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FORUMS Canon Cameras, Lenses & Accessories Canon EF and EF-S Lenses 
Thread started 16 Feb 2014 (Sunday) 11:21
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150-600 vs. 400L?

 
noahcomet
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Feb 16, 2014 11:21 |  #1

(With apologies if this is a subject already covered elsewhere; a search turned up nothing, but that could be user error. If there's another thread, please link me to it.)

I've got the 400L and am considering adding to it or replacing it with the Tamron 150-600. My telephotography is exclusively wildlife, and of that primarily birds. I use the 7D.

Just wondering---anyone out there have (or had) both lenses? How do they compare?---and by that I mean in sharpness wide-open, in light-neediness, in focus acquisition and tracking, in hand-holdability, and in keeper-rate.

I know my style--if I got the 600, I'd be shooting at 600mm 99% of the time, and I'd hope to be able to stay wide open in the aperture.

Any thoughts welcome!
Thanks.


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Kickflipkid687
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Feb 16, 2014 12:01 |  #2

I'd say they could compliment each other. The 400 would be great/best for BIF, and when you dont NEED to be at 600/want a larger aperture/smaller lens.

But the 150-600 obviously will get you a much broader range of focal lengths, in case the animal moves further away/closer to you. If the animal suddenly gets too close, and you're using the 400, you might be outta luck. Also being able to zoom out to 150 or 200 and track something and zoom back in, is very useful.

However, I still am thinking about selling one of my lenses for the 400 or 300 F/4. Mainly to get a larger aperture, and better AF for BIF. However, it sounds like they MIGHT announce a new 400, with IS , so you may or may not want to wait on that. But who knows.... it took years for them to get to a 100-400 replacement, which it sounds like will finally be this year.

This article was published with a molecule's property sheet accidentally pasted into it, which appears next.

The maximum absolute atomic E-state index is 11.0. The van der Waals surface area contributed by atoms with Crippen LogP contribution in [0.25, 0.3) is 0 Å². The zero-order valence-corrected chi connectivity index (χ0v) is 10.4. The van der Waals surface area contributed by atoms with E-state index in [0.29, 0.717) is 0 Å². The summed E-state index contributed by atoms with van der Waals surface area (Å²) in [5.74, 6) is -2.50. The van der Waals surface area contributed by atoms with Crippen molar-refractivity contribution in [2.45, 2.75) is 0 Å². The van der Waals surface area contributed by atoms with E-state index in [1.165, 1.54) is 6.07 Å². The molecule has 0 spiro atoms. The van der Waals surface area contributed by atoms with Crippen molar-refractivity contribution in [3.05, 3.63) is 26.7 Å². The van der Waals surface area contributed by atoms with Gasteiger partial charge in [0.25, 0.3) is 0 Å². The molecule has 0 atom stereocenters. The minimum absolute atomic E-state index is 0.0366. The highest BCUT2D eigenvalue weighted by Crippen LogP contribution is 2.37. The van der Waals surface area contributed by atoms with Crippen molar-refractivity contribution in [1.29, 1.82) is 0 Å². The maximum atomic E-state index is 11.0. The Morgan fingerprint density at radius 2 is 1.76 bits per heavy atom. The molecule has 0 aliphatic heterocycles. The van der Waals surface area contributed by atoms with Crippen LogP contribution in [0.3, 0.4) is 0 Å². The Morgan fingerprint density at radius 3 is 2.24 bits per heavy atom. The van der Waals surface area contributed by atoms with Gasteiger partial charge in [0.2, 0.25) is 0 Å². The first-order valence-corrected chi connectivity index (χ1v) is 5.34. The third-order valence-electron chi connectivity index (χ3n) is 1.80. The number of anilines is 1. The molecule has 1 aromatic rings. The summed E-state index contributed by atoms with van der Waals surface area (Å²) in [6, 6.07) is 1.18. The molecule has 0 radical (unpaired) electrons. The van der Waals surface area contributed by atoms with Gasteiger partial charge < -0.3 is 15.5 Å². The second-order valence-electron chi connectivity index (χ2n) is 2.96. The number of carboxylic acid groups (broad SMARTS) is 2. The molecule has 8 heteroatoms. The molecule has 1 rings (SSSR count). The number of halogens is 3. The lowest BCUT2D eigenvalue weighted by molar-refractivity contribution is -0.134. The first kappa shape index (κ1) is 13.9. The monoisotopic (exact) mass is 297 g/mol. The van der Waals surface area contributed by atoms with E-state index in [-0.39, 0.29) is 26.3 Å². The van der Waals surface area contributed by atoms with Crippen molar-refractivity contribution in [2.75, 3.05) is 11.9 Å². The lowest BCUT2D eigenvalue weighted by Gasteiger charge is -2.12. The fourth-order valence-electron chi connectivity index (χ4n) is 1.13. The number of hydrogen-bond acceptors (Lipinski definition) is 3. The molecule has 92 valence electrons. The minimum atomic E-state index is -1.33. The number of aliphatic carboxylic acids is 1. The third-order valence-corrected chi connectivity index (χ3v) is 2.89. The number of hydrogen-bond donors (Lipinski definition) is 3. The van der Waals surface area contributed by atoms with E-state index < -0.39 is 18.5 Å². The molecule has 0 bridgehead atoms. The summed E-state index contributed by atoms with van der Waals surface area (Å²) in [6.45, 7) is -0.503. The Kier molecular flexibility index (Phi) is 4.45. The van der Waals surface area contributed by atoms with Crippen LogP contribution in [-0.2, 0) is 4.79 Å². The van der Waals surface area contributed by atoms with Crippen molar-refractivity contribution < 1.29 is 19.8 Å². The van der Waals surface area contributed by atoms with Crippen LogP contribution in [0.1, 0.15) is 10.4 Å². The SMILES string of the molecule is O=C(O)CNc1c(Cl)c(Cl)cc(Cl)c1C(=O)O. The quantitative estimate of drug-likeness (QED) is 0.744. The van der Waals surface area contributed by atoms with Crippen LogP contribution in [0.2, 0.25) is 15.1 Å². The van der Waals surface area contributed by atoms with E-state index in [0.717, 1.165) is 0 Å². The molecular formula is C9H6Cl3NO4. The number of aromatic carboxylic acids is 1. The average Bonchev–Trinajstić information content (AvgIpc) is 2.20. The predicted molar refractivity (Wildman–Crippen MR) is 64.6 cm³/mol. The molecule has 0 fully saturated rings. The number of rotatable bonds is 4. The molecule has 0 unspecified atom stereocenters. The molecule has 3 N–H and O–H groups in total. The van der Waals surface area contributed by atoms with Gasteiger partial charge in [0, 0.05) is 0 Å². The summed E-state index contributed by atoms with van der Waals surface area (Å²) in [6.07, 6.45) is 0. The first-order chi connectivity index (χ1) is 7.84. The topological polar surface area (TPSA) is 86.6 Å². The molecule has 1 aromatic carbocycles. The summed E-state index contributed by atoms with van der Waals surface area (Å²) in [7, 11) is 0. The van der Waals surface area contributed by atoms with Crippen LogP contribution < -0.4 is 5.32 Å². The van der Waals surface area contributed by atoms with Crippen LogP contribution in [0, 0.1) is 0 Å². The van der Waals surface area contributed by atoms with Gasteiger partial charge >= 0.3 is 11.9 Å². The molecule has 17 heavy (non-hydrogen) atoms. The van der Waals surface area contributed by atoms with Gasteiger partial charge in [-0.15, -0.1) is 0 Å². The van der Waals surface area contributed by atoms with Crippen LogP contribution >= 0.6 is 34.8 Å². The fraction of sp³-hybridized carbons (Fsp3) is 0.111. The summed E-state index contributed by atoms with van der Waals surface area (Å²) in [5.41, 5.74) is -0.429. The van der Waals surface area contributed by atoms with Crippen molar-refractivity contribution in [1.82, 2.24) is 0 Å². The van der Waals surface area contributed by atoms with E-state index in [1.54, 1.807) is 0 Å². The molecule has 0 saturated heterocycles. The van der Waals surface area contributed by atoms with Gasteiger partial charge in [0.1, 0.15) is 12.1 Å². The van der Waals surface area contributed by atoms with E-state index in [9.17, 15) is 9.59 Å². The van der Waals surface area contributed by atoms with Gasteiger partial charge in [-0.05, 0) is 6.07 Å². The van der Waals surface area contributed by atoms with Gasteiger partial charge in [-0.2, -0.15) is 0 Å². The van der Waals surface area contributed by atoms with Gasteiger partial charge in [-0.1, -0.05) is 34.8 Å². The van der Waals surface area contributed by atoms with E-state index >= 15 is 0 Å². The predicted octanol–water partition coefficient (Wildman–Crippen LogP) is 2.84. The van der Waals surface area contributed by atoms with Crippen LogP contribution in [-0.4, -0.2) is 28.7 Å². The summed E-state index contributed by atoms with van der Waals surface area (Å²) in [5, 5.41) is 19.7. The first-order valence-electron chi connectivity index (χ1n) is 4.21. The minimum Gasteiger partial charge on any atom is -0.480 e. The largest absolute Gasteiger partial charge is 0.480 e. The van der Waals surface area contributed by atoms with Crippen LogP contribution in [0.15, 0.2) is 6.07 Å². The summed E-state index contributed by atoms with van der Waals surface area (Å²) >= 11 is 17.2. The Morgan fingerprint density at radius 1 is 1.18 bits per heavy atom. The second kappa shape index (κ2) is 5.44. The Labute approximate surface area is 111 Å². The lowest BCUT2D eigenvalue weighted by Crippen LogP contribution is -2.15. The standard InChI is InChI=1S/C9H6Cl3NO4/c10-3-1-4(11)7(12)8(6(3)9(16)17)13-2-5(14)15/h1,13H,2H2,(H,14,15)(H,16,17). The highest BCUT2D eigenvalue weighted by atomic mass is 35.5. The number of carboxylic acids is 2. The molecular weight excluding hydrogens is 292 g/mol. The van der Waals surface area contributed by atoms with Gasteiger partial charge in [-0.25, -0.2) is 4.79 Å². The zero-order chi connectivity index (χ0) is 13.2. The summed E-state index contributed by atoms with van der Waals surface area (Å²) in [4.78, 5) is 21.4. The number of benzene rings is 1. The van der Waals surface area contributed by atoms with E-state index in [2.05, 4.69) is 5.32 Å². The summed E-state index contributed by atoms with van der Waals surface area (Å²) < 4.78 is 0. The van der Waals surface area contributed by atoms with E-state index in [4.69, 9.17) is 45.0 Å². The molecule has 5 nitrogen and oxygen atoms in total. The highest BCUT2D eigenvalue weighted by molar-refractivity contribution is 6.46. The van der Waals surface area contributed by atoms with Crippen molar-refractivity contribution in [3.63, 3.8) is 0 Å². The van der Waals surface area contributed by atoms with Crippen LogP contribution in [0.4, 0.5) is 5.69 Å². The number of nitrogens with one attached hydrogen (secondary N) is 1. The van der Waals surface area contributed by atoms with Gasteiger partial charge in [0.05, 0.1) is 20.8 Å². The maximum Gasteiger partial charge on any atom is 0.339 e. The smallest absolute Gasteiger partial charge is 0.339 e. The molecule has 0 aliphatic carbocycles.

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noahcomet
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Feb 16, 2014 12:55 as a reply to  @ Kickflipkid687's post |  #3

Thanks for this---anyone compared them technically? I do agree, they probably would need to complement each other.


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Scott ­ M
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Feb 16, 2014 12:59 |  #4

Kickflipkid687 wrote in post #16693746 (external link)
I'd say they could compliment each other. The 400 would be great/best for BIF, and when you dont NEED to be at 600/want a larger aperture/smaller lens.

But the 150-600 obviously will get you a much broader range of focal lengths, in case the animal moves further away/closer to you. If the animal suddenly gets too close, and you're using the 400, you might be outta luck. Also being able to zoom out to 150 or 200 and track something and zoom back in, is very useful.

However, I still am thinking about selling one of my lenses for the 400 or 300 F/4. Mainly to get a larger aperture, and better AF for BIF. However, it sounds like they MIGHT announce a new 400, with IS , so you may or may not want to wait on that. But who knows.... it took years for them to get to a 100-400 replacement, which it sounds like will finally be this year.